Whether or not to free Alberto Fujimori — or any of the other people serving long prison sentences for the atrocities they committed during the conflict — is the hottest button to touch in Peruvian politics. Essentially the Fujimori family runs the Fuerza Popular party, and in her first run for president the ex-dictator’s daughter Keiko Fujimori said that she would free her father. But in the 2016 race she promised not to do so. This set off a rumble within Fuerza Popular, with Keiko’s younger brother Kenji Fujimori making a bid for party leadership and promising that if he has anything to do with it his father will walk out of prison. In the middle of PPK’s impeachment proceedings, an apparent draft recommendation to release the former president to house arrest for purported medical reasons was made public and helped to inflame the debate.
Keiko Fujimori essentially controls the Congress, with loyalist Luis Galarreta as speaker. Kenji Fujimori is also a Fuerza Popular deputy, with his own faction. His big sister has engineered a ban on him speaking in the Congress, but he still has a vote.
The 10-hour trial and the procedures leading up to it were farcical enough to garner withering criticism from Peruvians of many descriptions, including journalists and human rights activists who don’t particularly like PPK. During the trial and debate one deputy lashed out at PPK with xenophobic epithets for supposedly humiliating Peru in front of a Chilean. Other deputies — including the daughter of former president Alan García — had their cell phones out to take photos or videos or just to tell the president’s lawyer that they weren’t paying attention to what he was saying. Meanwhile in USA, PPK’s old Wall Street friends were conducting a media defense of him, most prominently via a widely republished if barely coherent editorial in The Washington Post. In the Peruvian Congress, the president only had a caucus of 18 loyalists.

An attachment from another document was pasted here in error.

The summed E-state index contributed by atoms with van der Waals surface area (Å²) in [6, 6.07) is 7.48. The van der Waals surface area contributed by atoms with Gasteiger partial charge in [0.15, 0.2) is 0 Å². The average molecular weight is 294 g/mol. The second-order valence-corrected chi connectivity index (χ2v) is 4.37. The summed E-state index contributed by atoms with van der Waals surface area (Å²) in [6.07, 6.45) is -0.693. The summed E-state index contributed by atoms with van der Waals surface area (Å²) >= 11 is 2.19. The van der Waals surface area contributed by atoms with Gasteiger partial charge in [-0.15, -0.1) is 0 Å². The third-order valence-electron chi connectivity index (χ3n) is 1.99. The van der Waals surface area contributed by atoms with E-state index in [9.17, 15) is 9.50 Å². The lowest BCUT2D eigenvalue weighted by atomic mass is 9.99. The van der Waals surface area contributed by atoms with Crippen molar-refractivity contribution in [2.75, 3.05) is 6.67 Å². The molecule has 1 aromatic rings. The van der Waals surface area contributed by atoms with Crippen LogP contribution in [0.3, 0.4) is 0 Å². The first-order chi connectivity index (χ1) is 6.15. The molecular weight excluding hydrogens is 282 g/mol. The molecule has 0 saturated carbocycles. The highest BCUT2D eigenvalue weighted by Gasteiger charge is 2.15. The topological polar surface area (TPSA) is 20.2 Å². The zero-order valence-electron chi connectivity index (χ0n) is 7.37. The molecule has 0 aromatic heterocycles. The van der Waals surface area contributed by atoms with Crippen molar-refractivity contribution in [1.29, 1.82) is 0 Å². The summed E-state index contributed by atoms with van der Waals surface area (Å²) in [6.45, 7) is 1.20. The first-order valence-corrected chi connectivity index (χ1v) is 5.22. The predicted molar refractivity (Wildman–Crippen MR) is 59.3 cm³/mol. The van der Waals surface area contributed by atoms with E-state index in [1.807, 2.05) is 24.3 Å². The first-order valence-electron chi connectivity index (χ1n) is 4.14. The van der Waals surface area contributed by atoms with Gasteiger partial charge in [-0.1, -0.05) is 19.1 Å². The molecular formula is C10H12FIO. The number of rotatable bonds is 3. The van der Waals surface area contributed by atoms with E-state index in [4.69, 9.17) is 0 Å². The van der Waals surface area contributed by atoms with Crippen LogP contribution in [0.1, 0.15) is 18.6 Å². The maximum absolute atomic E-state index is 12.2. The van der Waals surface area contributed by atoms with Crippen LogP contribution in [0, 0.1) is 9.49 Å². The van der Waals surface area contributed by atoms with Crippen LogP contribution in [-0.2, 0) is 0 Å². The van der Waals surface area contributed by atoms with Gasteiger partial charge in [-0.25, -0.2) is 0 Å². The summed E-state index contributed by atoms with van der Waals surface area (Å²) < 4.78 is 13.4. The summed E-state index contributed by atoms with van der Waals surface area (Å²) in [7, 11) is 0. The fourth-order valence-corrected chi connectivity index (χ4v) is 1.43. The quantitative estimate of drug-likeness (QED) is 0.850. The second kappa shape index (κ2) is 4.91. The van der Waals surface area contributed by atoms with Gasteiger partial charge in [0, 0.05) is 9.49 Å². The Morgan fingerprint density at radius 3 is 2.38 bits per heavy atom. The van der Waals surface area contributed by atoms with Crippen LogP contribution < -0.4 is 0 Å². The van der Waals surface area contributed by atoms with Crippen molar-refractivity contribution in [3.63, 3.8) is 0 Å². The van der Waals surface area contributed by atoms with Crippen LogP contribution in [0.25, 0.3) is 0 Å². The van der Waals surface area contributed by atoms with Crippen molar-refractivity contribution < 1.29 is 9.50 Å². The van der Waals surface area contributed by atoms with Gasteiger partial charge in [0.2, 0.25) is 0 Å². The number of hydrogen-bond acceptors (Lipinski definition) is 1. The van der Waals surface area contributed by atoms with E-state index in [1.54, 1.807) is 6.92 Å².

However, days before the vote leftist deputy and former presidential candidate Verónika Mendoza, who has recently formed a breakaway party with 10 deputies after yet another leftist faction fight, denounced the impeachment move as a “cynical maneuver” by Keiko Fujimori to take over the government. She added that if PPK “can’t clear up the allegations involving himself, he should resign.”
PPK threw in all the chips and pulled out a wild card. It was announced that were he removed, his two vice presidents would resign and go with him. That would leave Keiko’s man Luis Galarreta as president, with uncharted waters about a special election and the rules of any such process.
Kenji Fujimori is anything but a PPK man, but allowing Galarreta, who suspended his speaking rights in Congress, to become president was a bit much for him. As was giving his big sister the upper hand in the battle to control the party. He announced that he would not vote for impeachment. He and nine other members of his party faction abstained on the motion to remove PPK and now the speculation is about whether his sister will engineer a party purge.
Several of the other parties in the Congress also split among those for whom a corrupt president and the specter of a return to something like the dictatorship of old were considered the greater or lessor horrors.
Late that night, the vote came down 79 in favor, 19 against and 21 abstentions. But Keiko needed 87 votes for the required super-majority that would have put her man in the presidency. PPK stays. For now.